In 1964, Chrysler introduced a new 426 in³ (7.0 L) Hemi, designed to win at NASCAR racing and sold to the public to meet homologation requirements and to enable the public to buy the winning engine. It was based on the Chrysler RB engine big-block. The engine was available through 1971, and the DaimlerChrysler corporation still sells crate engines and parts. It was available in most Mopar muscle cars and pony cars of the period, although its high price and limited street tractability kept sales fairly low. Hemi blocks were traditionally painted orange to distinguish them from other V8s. The Hemi head design is so efficient and effective that it was, and is, a top performer in NHRA, IHRA, UDRA and other sanctioned drag racing events throughout the world. Racers like "Big Daddy" Don Garlits have set world records using Hemi power. Hemi.com provides information on three eras of Hemi power: 1951 to 1959, 1964 to 1971 and 2002 to current.

Chrysler introduced a modern Hemi in 2002. This engine is not a true hemispherical head engine; it has a polyspherical combustion chamber, but retains the Hemi's traditional inline perpendicular valves. This engine replaced Chrysler's large LA family of engines, particularly the Magnum 5.9, in the early 2000s. It is available in two sizes; 5.7 and 6.1 liters. Some versions of the 5.7L, including most 2006 production units, utilise a variable displacement technology called the Multi-Displacement System (MDS) to improve fuel economy. Also, at the 2005 SEMA show, Chrysler unvieled a 505-horsepower 6.4L HEMI which will be available as a crate engine and might find its way into production, perhaps with reduced horsepower.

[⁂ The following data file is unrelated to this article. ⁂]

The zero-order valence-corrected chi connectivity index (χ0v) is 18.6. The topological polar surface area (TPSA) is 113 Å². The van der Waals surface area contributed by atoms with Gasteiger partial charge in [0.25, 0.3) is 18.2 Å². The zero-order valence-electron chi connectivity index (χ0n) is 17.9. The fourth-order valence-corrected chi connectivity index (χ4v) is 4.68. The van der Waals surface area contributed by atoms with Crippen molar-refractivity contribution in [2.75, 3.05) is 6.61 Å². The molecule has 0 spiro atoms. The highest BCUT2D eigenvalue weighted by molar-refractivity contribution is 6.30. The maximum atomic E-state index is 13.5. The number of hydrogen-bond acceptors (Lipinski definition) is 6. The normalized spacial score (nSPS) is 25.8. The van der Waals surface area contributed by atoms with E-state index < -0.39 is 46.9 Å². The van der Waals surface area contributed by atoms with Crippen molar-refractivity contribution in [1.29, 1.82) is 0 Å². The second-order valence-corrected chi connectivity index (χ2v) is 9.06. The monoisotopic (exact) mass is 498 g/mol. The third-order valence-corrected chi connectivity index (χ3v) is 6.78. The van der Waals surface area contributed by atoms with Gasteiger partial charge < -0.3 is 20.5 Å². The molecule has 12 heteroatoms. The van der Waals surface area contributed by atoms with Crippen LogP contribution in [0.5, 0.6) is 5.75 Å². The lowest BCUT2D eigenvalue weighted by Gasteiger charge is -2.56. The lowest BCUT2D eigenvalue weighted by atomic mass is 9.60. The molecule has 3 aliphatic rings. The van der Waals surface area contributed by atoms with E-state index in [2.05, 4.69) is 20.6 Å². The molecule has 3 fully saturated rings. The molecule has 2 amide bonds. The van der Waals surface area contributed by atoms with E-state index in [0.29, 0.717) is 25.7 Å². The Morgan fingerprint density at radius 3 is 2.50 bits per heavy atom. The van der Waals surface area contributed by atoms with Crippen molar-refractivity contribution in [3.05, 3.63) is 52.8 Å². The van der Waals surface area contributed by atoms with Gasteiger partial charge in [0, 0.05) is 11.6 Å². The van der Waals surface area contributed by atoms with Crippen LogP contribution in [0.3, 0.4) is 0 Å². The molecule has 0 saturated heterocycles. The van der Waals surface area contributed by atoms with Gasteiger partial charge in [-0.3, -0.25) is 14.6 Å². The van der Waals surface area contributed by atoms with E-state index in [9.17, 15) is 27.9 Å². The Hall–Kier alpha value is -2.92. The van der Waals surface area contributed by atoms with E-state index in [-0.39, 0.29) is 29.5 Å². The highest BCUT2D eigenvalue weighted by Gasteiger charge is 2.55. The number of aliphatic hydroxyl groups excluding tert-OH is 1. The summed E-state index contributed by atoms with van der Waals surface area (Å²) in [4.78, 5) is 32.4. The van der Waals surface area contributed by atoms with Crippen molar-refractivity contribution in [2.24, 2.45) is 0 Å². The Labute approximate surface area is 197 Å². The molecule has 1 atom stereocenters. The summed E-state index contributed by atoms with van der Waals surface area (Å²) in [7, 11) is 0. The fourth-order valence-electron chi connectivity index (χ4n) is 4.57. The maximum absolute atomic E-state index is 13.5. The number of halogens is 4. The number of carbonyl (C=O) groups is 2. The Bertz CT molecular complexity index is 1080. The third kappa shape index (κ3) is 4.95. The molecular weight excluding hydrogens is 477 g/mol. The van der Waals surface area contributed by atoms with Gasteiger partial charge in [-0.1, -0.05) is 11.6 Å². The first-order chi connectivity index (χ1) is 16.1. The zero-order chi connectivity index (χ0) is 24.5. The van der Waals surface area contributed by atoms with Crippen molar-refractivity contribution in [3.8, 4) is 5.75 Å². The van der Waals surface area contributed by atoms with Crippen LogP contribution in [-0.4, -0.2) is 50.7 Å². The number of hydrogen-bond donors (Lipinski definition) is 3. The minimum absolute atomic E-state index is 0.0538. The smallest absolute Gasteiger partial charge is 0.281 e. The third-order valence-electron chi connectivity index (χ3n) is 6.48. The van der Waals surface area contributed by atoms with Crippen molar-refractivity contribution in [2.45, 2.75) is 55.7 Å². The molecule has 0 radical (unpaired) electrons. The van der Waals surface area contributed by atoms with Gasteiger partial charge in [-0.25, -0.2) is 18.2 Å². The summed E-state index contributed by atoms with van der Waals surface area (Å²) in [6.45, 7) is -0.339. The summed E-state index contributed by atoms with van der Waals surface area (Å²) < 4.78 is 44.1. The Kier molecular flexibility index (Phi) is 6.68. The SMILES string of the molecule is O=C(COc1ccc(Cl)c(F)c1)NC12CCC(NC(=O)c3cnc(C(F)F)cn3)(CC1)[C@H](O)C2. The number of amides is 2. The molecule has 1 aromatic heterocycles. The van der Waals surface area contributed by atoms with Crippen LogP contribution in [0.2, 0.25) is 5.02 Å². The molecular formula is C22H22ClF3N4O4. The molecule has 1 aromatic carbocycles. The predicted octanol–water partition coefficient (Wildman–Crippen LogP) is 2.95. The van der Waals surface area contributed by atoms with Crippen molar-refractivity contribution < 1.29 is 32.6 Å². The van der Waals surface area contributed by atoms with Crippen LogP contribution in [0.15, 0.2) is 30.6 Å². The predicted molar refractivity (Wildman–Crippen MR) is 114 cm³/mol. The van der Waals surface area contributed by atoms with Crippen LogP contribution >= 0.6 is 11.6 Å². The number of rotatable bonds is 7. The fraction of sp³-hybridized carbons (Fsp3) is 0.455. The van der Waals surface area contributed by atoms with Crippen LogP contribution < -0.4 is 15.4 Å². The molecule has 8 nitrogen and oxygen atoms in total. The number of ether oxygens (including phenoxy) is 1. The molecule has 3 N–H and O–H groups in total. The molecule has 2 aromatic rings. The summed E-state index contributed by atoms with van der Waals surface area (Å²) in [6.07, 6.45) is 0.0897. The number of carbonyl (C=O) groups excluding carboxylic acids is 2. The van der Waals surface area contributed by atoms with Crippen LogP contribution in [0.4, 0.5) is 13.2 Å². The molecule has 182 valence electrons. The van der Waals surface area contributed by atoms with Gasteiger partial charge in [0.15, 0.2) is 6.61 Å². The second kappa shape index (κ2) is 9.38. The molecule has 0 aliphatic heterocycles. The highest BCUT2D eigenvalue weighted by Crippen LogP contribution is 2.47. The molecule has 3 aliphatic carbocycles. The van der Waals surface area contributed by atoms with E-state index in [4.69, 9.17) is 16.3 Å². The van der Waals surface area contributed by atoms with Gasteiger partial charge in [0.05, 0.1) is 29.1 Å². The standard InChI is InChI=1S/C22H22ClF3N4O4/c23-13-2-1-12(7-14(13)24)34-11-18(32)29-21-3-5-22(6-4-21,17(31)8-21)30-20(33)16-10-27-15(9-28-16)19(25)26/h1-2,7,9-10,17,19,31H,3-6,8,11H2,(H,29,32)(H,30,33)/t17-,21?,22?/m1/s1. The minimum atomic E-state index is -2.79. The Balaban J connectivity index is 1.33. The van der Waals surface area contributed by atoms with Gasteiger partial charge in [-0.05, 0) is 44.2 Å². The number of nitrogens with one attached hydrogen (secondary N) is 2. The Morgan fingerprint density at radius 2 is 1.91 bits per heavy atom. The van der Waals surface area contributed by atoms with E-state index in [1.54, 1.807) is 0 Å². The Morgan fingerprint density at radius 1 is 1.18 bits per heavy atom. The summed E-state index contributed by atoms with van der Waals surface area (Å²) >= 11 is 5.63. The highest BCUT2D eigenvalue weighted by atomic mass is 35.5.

Porsche Hemi engines

When Porsche introduced the 911, it had a 2.0 L flat-6 engine, with hemispherical heads. The basic design did not change much until 1996, when Porsche moved to water cooling.

some notable engines designed and used by Porsche in both customer production car and Race cars:
YearDisplacementPowerPower per LitreNotes
19642.0 L130 hp (96 kW) at 6100 rpm75 hp (56 kW)/L
19662.0 L210 hp (157 kW)105 hp (78 kW)/LCarrera 6 race
19662.0 L160 hp (119 kW) at 6600 rpm80 hp (60 kW)/LS
19702.2 L180 hp (134 kW) at 6800 rpm81 hp (60 kW)/LS
19714.9 L630 hp (470 kW)128 hp (95 kW)/L917 race
19735.4 L1100 hp (820 kW) at 7800 rpm203 hp (151 kW)/L917/30 race, forced induction
19732.4 L190 hp (142 kW) at 6500 rpm79 hp (59 kW)/LS
19742.2 L500 hp (373 kW)227 hp (169 kW)/LRSR T race, forced induction
19763.0 L260 hp (194 kW)86 hp (64 kW)/Lturbocharged

The classic Hemi engines of the 1960s featured true hemispherical heads, and splayed (perpendicular) valves.


Mitsubishi hemispherical engines

Beginning production circa 1969 was the 4G13, a prototype engine used in the first Mitsubishi Lancer. Its displacement was very small, a 1.3 liter motor. The spark plugs were not in the centre of the dome, but slightly off to the exhaust side. In 1974, 4G14 (1,436 cc, 89.8 in³) unit (indeed, its entire driveline) was used by Hyundai Motor Company to power the Pony, until 1983 when the 4G16 (1,597 cc, roughly 99 in³) was used in the Stellar, and in 1985 on the PonyII. The "hemi" was used in other Chrysler cars (presumably in early model Dodge Lancers) as well as several mitsubishi vehicles. The largest being the 4G16 makes 101 hp (75 kW) @6000 rpm and 110 ft·lbf (149 N·m) @ 4000 rpm. They are I4, crossflow aluminum head, chaindriven 8 valve SOHC units. Perhaps the smallest hemispherical engine, the 4G12, a 1.2 L engine, was used in European and Middle Eastern Pony cars and pickups.